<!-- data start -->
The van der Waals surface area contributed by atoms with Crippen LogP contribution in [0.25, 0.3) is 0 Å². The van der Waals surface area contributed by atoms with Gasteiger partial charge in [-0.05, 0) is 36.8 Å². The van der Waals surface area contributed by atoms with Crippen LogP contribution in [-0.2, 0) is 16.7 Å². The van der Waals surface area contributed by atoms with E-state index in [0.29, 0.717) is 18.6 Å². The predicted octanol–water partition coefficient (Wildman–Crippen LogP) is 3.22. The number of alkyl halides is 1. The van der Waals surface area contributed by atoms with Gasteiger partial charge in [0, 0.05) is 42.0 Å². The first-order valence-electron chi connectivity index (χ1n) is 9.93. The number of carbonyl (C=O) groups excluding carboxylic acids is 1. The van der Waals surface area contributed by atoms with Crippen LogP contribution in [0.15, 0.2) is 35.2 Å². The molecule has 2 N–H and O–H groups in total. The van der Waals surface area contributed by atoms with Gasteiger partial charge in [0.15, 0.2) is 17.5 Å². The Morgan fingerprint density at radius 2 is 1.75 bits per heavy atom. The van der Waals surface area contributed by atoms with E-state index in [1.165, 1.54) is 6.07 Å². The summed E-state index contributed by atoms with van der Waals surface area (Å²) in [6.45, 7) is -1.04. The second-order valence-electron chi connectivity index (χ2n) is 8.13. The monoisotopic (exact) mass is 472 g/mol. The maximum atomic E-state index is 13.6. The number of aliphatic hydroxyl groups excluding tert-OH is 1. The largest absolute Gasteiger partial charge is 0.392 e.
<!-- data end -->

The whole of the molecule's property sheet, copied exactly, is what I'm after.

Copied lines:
The van der Waals surface area contributed by atoms with Crippen LogP contribution in [0.25, 0.3) is 0 Å². The van der Waals surface area contributed by atoms with Gasteiger partial charge in [-0.05, 0) is 36.8 Å². The van der Waals surface area contributed by atoms with Crippen LogP contribution in [-0.2, 0) is 16.7 Å². The van der Waals surface area contributed by atoms with E-state index in [0.29, 0.717) is 18.6 Å². The predicted octanol–water partition coefficient (Wildman–Crippen LogP) is 3.22. The number of alkyl halides is 1. The van der Waals surface area contributed by atoms with Gasteiger partial charge in [0, 0.05) is 42.0 Å². The first-order valence-electron chi connectivity index (χ1n) is 9.93. The number of carbonyl (C=O) groups excluding carboxylic acids is 1. The van der Waals surface area contributed by atoms with Crippen LogP contribution in [0.15, 0.2) is 35.2 Å². The molecule has 2 N–H and O–H groups in total. The van der Waals surface area contributed by atoms with Gasteiger partial charge in [0.15, 0.2) is 17.5 Å². The Morgan fingerprint density at radius 2 is 1.75 bits per heavy atom. The van der Waals surface area contributed by atoms with E-state index in [1.165, 1.54) is 6.07 Å². The summed E-state index contributed by atoms with van der Waals surface area (Å²) in [6.45, 7) is -1.04. The second-order valence-electron chi connectivity index (χ2n) is 8.13. The monoisotopic (exact) mass is 472 g/mol. The maximum atomic E-state index is 13.6. The number of aliphatic hydroxyl groups excluding tert-OH is 1. The largest absolute Gasteiger partial charge is 0.392 e.